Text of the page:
Another option is a crew compartment, accessible through a hatch in the cockpit. The space can otherwise be used for storage.
The Inside Story
You enter the main saloon on the Azimut 50 through a triple-panel sliding door, aft. A U-shaped settee sits to starboard, with a wood table at its center.
There was an electrifying surprise on our test boat: The settee converted to a double berth at the push of a button, and the table could be automatically raised or lowered by remote control.
Another settee runs along the port side of the saloon. The space is an inviting sea of comfortable plushness.
The lower helm station is forward and to starboard. As with the exterior styling, the console is a study in curves, with just a dash of retro.
The instrument cluster is reminiscent of the gauge pods on a 1950s-era automotive dashboard. A large expanse of flat space beneath them allows for large-screen electronics displays. An attractively finished wood countertop, to the left, lifts to reveal the electrical breaker and switch panel.
The Azimut 50 has an exceptionally attractive galley. It's along the port side in the forward part of the saloon and is open to the rest of the space.
On our test boat, the wood cabinetry was accented by a speckled black Granulon countertop. The full-size upright refrigerator and microwave oven are behind wood panels.
There's a three-burner stove, a double sink that is molded into the counter and abundant storage space. The line of the countertop curves outward at the stove, for a grabrail. It's something that will come in handy if seas are rough.
The Azimut 50 can be configured with either two or three staterooms. The boat we were on had two — with a layout that offers plenty of room for both the owner and guests.
The master suite, forward, has a queen-size berth. There's a circular shower stall and a countertop done in an attractive liquid resin material in the head.
The guest stateroom also has a queen-size berth, as well as a head compartment that's about equal in size to the master head.
Headroom throughout the belowdecks area runs about 6 feet, 5 inches.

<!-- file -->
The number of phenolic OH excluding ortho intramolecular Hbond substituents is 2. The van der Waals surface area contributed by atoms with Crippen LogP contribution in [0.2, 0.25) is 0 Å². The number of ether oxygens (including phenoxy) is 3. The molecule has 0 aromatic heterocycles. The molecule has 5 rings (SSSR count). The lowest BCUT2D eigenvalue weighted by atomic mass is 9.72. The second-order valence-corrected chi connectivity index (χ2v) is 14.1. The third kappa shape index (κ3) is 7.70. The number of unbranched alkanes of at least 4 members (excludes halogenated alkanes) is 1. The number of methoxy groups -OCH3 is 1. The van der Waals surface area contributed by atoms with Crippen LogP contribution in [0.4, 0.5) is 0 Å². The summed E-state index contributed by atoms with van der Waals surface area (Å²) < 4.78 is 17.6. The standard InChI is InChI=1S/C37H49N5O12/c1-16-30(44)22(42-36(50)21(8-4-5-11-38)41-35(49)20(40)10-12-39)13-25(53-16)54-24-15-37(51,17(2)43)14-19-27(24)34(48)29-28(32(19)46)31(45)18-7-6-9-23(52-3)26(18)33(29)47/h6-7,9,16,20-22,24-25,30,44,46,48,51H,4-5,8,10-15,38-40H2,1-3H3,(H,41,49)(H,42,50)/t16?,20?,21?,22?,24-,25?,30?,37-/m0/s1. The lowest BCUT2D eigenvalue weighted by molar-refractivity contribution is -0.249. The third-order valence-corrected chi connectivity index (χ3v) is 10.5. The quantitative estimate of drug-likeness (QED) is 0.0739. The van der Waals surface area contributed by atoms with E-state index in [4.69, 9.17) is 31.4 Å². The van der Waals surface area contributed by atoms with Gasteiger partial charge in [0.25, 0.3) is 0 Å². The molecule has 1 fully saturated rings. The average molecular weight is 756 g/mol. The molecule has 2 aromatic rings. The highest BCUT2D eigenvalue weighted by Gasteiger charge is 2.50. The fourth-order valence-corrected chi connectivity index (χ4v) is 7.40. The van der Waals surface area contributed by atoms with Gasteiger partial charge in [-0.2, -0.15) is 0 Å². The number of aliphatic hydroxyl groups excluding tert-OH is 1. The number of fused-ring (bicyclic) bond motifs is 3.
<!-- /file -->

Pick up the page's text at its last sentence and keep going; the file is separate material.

There are two nice touches in the companionway that leads to the staterooms. One is an overhead clear panel that allows daylight from the windshield to flood the space. The other is a vertical rod that gives you something to hold on to in heavy weather.
The three-stateroom layout adds bunk berths belowdecks, along the port side. Doing this, however, is a compromise: You'll need to give up some of the galley space.
Whether you opt for two staterooms or three, you'll find the attractive Azimut 50 to be one accommodating boat — and one that will draw admiring glances from just about everyone you meet.
Azimut 50 Specifications
|Fuel capacity||581 gallons|
|Water capacity||132 gallons|
|Sleeps||4-6 plus 1 optional crewmember|
|Price of boat as tested with twin 700-hp Caterpillar C412 diesel engines||$1,415,213|
Kohler 15.5 kw generator; three-burner range; upright refrigerator/freezer; Tecma heads; 54,000 Btu air conditioning; Raymarine autopilot, GPS plotter, VHF radio.
Washer and dryer; plasma television in saloon; Glendinning Cablemaster; crew quarters; passarelle; bow thruster; custom interior.
Hull is hand-laid solid fiberglass using multi-axial fabric and powder binding with neopentyl-isopthalic spray gelcoat. Sandwich panels with foam PVC layers are used in bulwarks and superstructure.
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San Diego, CA